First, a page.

Contaminated asbestos sites need medical doctors not spin doctors...
Although many of the allegations broadcast by Channel 4 involved London planning applications, the Rochdale-based “Save Spodden Valley campaign” is calling for an Inquiry.
The community campaign claims that the Manchester office of PPS Group was commissioned by Countryside Properties PLC to promote its planning application in 2005 to build over 600 homes and a children’s nursery on what was the world’s largest asbestos textile factory.
The controversial plans for the former Turner and Newall asbestos factory remain firmly on hold. Last month it was announced that the main developer, Countryside Properties PLC had pulled out of the deal. It is not known if the remaining developer, Heywood-based MMC Estates, has retained the services of PPS Group.
The 3 year community campaign in Rochdale has seen the developers:
- publicly apologise for “past actions” and “miscommunication”;
- The Advertising Standards Authority ruled against the developers for a “misleading” newsletter that breached their Code on honesty, truthfulness and substantiation;
- Countryside Properties were found to have “cybersquatted” misleading domain names that could have been confused with the local community campaign;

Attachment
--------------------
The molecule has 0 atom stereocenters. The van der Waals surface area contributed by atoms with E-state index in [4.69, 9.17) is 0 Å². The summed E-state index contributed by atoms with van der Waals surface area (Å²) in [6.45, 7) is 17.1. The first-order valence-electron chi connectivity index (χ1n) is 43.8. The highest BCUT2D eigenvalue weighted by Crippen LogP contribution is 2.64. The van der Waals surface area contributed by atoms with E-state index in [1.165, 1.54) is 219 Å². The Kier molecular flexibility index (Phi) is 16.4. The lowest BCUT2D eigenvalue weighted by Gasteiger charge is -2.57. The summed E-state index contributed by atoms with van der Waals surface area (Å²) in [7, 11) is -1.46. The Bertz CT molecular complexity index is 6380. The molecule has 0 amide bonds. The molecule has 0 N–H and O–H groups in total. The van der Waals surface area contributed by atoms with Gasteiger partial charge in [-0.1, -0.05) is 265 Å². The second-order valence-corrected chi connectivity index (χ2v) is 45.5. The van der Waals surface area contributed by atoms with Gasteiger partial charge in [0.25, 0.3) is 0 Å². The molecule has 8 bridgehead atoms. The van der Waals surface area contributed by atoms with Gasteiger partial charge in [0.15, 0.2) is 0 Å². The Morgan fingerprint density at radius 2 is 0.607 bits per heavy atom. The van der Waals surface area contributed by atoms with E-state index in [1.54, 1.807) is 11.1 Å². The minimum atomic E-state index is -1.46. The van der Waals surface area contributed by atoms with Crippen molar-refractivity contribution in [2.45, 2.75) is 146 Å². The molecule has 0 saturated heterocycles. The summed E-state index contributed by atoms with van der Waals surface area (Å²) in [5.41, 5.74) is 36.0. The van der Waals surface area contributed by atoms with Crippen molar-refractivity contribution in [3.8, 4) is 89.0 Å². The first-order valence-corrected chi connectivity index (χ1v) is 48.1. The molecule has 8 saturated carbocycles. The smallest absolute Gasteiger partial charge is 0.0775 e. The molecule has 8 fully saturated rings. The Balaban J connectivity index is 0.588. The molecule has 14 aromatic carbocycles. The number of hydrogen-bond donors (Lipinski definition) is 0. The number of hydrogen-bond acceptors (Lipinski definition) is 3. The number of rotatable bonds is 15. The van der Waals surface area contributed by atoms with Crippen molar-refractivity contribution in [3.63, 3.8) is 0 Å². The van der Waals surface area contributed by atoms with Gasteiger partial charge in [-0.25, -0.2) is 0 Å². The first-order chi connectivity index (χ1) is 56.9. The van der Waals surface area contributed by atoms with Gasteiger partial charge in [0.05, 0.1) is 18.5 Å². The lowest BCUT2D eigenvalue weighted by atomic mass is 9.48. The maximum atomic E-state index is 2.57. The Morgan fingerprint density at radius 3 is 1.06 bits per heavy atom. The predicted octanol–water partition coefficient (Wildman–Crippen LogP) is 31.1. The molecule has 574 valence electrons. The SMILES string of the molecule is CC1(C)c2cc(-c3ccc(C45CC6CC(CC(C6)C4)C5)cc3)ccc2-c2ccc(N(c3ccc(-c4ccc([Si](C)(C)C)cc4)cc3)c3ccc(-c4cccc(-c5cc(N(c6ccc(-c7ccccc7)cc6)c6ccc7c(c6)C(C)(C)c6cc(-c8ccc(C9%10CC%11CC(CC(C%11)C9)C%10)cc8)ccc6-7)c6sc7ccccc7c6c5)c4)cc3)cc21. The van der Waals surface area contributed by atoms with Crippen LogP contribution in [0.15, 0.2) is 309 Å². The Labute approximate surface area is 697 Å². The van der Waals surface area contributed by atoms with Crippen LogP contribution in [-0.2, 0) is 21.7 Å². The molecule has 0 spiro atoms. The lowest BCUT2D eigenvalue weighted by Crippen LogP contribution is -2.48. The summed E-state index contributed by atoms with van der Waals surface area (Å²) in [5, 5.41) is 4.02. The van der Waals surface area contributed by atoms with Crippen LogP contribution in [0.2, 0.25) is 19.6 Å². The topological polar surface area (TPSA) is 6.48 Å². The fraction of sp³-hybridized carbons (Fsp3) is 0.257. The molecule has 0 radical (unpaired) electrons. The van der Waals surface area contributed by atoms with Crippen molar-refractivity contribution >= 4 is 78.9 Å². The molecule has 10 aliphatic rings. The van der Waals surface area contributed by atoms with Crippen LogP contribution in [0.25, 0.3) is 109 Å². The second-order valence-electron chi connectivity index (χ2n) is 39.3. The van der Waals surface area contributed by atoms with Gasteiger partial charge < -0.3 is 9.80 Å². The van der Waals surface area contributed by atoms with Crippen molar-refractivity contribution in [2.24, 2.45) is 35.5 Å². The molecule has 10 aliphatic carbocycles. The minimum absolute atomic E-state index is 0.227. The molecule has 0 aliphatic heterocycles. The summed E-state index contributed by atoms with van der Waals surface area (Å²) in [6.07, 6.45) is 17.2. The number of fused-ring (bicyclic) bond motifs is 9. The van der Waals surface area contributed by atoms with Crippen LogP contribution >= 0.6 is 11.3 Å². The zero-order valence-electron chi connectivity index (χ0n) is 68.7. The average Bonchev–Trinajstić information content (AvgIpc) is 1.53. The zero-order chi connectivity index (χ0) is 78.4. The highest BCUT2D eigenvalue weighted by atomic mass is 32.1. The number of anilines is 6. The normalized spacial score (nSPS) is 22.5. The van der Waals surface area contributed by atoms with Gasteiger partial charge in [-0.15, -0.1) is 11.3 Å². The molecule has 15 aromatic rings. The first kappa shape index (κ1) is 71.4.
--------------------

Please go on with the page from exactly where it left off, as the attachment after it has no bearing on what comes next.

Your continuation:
- BBC investigations revealed misleading assurances made on behalf of the developers about asbestos test results and exposed asbestos.
SSV campaign co-ordinator Jason Addy is shocked by the alleged tactics of PPS Group exposed on the Channel 4 Despatches programme. He is backing calls for an Inquiry into their activities in Rochdale.
“The last 3 years have seen some very odd goings-on in Rochdale with the asbestos site planning application. We’ve had several mysterious telephone calls and email enquiries.
“I don’t know whether PPS Group have been involved in any of this. If not, a thorough Inquiry should give them an opportunity to clear their name”.
The Dispatches documentary also revealed party political donations to various constituencies that were subject to controversial planning applications. Although no allegations were levelled at Rochdale, such claims have angered Spodden Valley’s asbestos campaigners:
“Exposure to asbestos dust can cause terminal cancer. If anyone is found guilty of corruption in trying to gain planning permission on toxic sites, then they should see the inside of a prison cell”.
The section of the Dispatches investigation into PPS Group can be viewed at:
(From 16 minutes 50 seconds to 25 minutes 24 seconds)